Tuesday, June 1, 2010

Chanakya Neeti in Today's World

Chanakya Neeti in Today’s World

Chanakya (c. 350-283 BCE) was an adviser and prime minister to the first Maurya Emperor Chandragupta (c. 340-293 BCE), and was the chief architect of his rise to power. Kautilya and Vishnugupta, the names by which the ancient Indian political treatise called the Arthasastraidentifies its author, are traditionally identified with Chanakya. Chanakya has been considered as the pioneer of the field of economics and political science, having first written about the subject a millennium and a half before Ibn Khaldun's Muqaddimah. In the Western world, he has been referred to as The Indian Machiavelli, although Chanakya's works predate Machiavelli's by about 1,800 years. Chanakya was a teacher in Tak?asila, an ancient centre of learning, and was responsible for the creation of Mauryan empire, the first of its kind on the Indian subcontinent. Two books are attributed to Chanakya: Arthashastra and Neetishastra which is also known as Chanakya Niti. The Arthashastra discusses monetary and fiscal policies, welfare, international relations, and war strategies in detail. Neetishastra is a treatise on the ideal way of life, and shows Chanakya's in-depth study of the Indian way of life. Chanakya also developed Neeti-Sutras (aphorisms - pithy sentences) that tell people how they should behave. Of these well-known 455 sutras, about 216 refer to raaja-neeti (the do's and don'ts of running a kingdom). Apparently, Chanakya used these sutras to groom Chandragupta and other selected disciples in the art of ruling a kingdom. Chanakya Neeti in Today's World Chanakya was proclaimed by detractors to be ugly but deep down was a solid mass of intellect, originality, statesmanship and diplomacy----all rolled in one. Chanakya was insulted in the court of King Dhanananda of Pataliputra when he had gone there to seek a chance to serve the kingdom in the capacity befitting his education and wisdom, by saying that he was ugly. Chanakya, infuriated and humiliated, vowed to destroy the Nanda dynasty. He selected a promising child from the forest and trained him, himself, who later became the Emperor Chandragupta and annihilated the Nanda kings. Chanakya Neeti is a vast source of guidelines which can mediate a person to achieve goals of life and attain new pinnacles of success. It is not possible to surmise the whole book here but a small effort is being made here to present a few vital guidelines of Chanakya for success.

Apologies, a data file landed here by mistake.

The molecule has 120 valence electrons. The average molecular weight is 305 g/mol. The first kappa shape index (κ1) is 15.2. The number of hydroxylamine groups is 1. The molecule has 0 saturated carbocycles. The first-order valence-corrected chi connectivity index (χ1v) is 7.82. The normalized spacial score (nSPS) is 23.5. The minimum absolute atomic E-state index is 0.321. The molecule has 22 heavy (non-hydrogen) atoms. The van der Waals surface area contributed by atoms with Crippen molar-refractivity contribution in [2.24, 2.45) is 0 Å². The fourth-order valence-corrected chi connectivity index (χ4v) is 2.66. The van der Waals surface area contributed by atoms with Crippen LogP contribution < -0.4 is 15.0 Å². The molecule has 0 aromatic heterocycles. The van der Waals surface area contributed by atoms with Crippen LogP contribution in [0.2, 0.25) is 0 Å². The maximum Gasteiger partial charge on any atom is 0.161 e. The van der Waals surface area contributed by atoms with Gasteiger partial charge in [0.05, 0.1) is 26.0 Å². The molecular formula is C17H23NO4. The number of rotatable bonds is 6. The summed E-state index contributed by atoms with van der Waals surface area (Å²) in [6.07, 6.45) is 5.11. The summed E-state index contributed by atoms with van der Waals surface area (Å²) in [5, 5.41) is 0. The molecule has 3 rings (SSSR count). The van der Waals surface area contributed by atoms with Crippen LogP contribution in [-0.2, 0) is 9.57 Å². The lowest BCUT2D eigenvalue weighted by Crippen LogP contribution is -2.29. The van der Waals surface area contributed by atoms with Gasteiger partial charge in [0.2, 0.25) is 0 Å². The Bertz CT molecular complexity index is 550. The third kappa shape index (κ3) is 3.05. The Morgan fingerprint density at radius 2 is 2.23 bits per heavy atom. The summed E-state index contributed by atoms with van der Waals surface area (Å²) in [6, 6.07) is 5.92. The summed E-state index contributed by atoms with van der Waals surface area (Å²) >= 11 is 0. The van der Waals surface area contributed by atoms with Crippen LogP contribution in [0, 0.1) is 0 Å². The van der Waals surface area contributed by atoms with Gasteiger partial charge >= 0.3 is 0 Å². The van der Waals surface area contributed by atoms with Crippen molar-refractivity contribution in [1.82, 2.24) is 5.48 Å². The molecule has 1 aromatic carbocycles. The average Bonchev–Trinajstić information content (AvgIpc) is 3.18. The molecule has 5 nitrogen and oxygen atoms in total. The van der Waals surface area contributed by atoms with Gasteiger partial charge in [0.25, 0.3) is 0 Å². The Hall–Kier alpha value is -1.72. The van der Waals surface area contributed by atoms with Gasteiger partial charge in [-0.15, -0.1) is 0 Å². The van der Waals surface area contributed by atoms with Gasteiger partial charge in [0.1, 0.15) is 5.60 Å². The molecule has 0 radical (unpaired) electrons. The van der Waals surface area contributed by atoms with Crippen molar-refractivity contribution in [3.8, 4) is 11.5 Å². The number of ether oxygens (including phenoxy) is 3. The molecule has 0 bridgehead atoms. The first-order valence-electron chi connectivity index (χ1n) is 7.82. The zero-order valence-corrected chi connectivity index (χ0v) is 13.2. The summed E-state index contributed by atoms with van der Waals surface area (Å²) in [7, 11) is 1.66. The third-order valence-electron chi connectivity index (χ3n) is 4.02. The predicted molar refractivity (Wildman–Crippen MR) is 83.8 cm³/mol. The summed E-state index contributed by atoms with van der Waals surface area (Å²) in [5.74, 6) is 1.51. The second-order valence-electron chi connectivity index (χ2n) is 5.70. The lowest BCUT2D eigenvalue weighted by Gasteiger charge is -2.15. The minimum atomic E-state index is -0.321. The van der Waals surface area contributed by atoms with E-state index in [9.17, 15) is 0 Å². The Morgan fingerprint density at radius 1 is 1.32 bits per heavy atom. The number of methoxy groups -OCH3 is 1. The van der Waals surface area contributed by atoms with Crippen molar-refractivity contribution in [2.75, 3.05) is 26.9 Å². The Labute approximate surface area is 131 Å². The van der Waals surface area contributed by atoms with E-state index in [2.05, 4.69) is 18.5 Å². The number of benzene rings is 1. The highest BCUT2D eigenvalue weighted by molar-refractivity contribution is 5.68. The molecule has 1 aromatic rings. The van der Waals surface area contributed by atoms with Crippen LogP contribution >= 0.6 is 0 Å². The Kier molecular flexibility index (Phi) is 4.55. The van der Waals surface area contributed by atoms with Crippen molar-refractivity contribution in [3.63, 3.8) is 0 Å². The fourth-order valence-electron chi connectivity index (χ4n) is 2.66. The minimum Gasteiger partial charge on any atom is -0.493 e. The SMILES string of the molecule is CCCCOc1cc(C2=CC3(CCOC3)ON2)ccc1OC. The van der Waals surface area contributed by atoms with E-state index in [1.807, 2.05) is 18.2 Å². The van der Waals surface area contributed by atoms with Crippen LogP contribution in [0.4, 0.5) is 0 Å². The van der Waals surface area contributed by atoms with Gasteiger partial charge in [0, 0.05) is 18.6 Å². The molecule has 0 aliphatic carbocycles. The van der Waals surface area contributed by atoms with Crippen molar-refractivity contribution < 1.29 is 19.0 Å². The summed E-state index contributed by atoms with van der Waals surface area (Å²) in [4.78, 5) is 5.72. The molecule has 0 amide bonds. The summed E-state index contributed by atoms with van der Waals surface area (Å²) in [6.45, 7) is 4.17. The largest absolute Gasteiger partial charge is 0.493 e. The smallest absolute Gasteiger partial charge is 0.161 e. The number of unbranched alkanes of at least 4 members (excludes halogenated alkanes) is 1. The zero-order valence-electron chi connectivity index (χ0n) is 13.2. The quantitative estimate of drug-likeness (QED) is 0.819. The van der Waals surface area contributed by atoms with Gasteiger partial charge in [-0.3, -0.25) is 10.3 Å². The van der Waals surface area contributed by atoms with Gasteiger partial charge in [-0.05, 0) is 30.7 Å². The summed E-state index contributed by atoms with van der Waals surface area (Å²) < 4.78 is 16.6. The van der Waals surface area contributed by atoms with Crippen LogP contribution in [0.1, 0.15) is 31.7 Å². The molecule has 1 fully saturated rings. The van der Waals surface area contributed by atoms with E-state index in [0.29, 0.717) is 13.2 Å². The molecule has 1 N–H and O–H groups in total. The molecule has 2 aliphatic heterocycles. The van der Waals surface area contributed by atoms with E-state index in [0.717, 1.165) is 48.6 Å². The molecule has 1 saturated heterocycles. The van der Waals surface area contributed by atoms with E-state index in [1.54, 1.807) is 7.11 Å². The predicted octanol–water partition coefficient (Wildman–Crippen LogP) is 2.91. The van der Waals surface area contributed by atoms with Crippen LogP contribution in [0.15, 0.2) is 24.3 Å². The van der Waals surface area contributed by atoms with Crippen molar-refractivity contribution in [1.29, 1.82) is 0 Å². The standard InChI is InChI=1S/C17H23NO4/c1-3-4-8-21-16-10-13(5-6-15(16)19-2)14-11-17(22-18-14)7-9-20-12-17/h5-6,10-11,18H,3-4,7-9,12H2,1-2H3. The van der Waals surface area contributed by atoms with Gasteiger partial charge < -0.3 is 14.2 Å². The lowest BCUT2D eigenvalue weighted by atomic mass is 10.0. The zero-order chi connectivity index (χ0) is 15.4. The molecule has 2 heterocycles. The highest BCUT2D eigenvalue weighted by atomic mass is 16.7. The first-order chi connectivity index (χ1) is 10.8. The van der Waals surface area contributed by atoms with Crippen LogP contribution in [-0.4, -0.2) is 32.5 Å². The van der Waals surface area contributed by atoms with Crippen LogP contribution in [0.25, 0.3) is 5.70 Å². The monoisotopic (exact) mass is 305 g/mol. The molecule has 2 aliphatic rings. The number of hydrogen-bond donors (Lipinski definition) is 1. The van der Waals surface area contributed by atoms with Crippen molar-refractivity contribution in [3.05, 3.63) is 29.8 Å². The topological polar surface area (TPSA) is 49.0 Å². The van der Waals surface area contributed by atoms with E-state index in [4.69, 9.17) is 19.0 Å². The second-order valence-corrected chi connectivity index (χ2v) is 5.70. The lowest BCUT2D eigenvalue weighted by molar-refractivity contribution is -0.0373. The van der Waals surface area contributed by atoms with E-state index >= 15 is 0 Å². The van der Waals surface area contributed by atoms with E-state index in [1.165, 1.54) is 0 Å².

According to the great master:

The testing times of the following are as; the wife when the money is gone, the friend in the time of need, the relatives in times of crises and the servants when they are assigned a mission. In such times, they show their true faces.

What plan you have thought of in your mind should not come on your tongue. Contemplate and rethink over it, keeping it guarded. Put the idea or plan into action without voicing it.

A man must read and study a shloka (wise words) everyday. If it is not possible, read half of it or a part of it or at least a word. Never let any day go without some study of a written word. One should make his day fruitful by doing good work and study.

One who befriends a person of bad character, a person of bad intentions, a person who is sinner or a person who lives at an evil place, gets destroyed in no time.
If you were to choose between an evil person and a snake to keep company with, opt for the snake because a snake will bite only in self-defense but an evil person can put a bite for any reason and any time or always.

Infatuation is the most sickening disease. Greed is the worst enemy. Anger is the worst fire whereas knowledge is the most comforting passion.
Skill is a man's friend in a foreign land. A good natured wife is the man's best friend. Medicine is a sick man's friend and charitable deeds are one's only friend after death.

In this world nothing lasts forever. Money, life, soul, youth; all leave one day. The only thing that stays firm is true faith.

You can win over a greedy person by offering him money, a proud person by cowering before him, a fool by agreeing with him and a scholar by speaking the truth.

Do not be too simple and too straight. Go to the jungle and see how the smooth and straight trees have been cut down mercilessly but the crooked ones stand unharmed.

A wise person must not reveal to others the loss of money, the deep wound of heart, scandal of the family and the incidents of getting cheated or insulted.

Be content with what you have already got as wife, food and income. But don't ever be content with your knowledge, self-improvement and charity.

A mightier enemy can be appeased by humbly obeying his orders, a lesser enemy should be ordered to do as dictated but in case of an enemy who is equal in power, appeasement or dictation, any of the policy can be adopted as the situation demands.

In the above mentioned simplified couplets an effort has been made to retain the originality and meaning. Chanakya has surely been a great personality of his times, as is evident from his exceptional work, 'Kautilya's Arthshastra', and so is his Chanakya Neeti. Chanakya made a common boy into a grand Emperor Chandragupta. I am very sure, if not an emperor, we can certainly benefit from his most valuable wise words and have a successful life